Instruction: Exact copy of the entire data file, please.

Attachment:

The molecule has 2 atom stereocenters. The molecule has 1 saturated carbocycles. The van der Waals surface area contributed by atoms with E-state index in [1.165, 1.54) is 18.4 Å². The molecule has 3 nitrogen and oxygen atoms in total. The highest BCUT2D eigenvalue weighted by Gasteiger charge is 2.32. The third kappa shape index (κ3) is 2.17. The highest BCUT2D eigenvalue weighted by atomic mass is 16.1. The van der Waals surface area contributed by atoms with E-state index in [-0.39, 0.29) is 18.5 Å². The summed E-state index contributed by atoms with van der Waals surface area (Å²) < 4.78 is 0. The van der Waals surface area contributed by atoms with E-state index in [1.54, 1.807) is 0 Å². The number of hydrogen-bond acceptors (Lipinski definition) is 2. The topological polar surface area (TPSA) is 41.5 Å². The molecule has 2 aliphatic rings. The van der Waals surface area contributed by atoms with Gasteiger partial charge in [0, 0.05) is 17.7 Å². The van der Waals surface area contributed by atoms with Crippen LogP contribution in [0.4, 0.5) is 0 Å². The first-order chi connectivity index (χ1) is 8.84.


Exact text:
The molecule has 2 atom stereocenters. The molecule has 1 saturated carbocycles. The van der Waals surface area contributed by atoms with E-state index in [1.165, 1.54) is 18.4 Å². The molecule has 3 nitrogen and oxygen atoms in total. The highest BCUT2D eigenvalue weighted by Gasteiger charge is 2.32. The third kappa shape index (κ3) is 2.17. The highest BCUT2D eigenvalue weighted by atomic mass is 16.1. The van der Waals surface area contributed by atoms with E-state index in [-0.39, 0.29) is 18.5 Å². The summed E-state index contributed by atoms with van der Waals surface area (Å²) < 4.78 is 0. The van der Waals surface area contributed by atoms with E-state index in [1.54, 1.807) is 0 Å². The number of hydrogen-bond acceptors (Lipinski definition) is 2. The topological polar surface area (TPSA) is 41.5 Å². The molecule has 2 aliphatic rings. The van der Waals surface area contributed by atoms with Gasteiger partial charge in [0, 0.05) is 17.7 Å². The van der Waals surface area contributed by atoms with Crippen LogP contribution in [0.4, 0.5) is 0 Å². The first-order chi connectivity index (χ1) is 8.84.